Tuesday, January 3, 2017
A unique narrative voice and central character in current NYer story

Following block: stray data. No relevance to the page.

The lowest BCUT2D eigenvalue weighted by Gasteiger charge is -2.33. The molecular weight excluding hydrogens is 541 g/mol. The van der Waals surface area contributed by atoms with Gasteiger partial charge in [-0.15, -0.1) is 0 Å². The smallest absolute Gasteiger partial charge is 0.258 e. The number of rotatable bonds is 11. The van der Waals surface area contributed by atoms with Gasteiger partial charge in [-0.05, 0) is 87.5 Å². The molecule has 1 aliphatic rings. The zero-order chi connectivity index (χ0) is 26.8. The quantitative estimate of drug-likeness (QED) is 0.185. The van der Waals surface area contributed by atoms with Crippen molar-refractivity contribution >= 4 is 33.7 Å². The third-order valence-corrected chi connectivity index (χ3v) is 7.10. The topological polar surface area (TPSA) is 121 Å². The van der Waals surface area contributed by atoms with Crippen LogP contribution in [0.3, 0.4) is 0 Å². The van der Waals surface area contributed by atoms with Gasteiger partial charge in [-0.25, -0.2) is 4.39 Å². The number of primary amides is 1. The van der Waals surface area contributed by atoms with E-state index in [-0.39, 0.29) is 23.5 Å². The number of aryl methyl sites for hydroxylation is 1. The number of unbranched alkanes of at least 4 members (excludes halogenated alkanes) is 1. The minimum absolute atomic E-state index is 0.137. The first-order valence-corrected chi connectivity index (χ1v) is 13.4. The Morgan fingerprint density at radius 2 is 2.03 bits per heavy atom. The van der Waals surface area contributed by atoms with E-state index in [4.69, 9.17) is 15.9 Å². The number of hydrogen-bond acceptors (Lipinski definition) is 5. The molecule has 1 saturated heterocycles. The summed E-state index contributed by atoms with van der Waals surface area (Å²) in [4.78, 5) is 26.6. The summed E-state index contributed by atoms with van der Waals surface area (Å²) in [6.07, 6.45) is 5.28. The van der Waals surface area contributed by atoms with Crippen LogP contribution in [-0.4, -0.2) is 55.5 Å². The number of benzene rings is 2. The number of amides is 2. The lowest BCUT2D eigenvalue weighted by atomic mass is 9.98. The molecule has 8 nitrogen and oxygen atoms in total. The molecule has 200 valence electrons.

I'm impressed by the story in the current New Yorker, Most Die Young, by a French author, Camille Bordas - completely unknown to me and I suspect to most American readers. As with a NYer story a few weeks ago by an Argentine writer, it's great to see this august magazine using its clout and resources to fine new world talent and introduce them to a wider English-speaking readership (for years, the NYer fiction editors seemed affixed to big-name authors and to running excerpts from their forthcoming books, kind of a free service to the Random House, FSG. Penguin et al. marketing teams). This story strikes a fine balance between the personal and the political, between the mundane and the catastrophic, all with a narrative tone of wit and acute observation. The narrator is a young woman who suffers from a great deal of anxiety, most of it unfounded; a journalist, she is writing a magazine piece about a (fictional) Southeast Asian tribe that believes fear and wariness to be virtues and has no recognition of bravery - confronted w/ any threat or danger, they give in (thus "most die young"). Over the course of a few days, we follow this narrator as she meets w/ 2 professors, has long conversations with her sister, a veterinarian (introduced to us by saying, sorry I'm late, my last dog just died. Only later do we learn her occupation, explaining retroactively her calm demeanor). The story for a while seems like it may be just a wry and witty take on contemporary urban life, like many other stories, but then we learn there has been a terrorist attack at the nearby university (setting is Left Bank Paris), and everything is reversed: her crippling fears now seem logical, even necessary. All told, Bordas establishes a unique narrative voice and central character: ditzy but oddly observant, wise but suffering.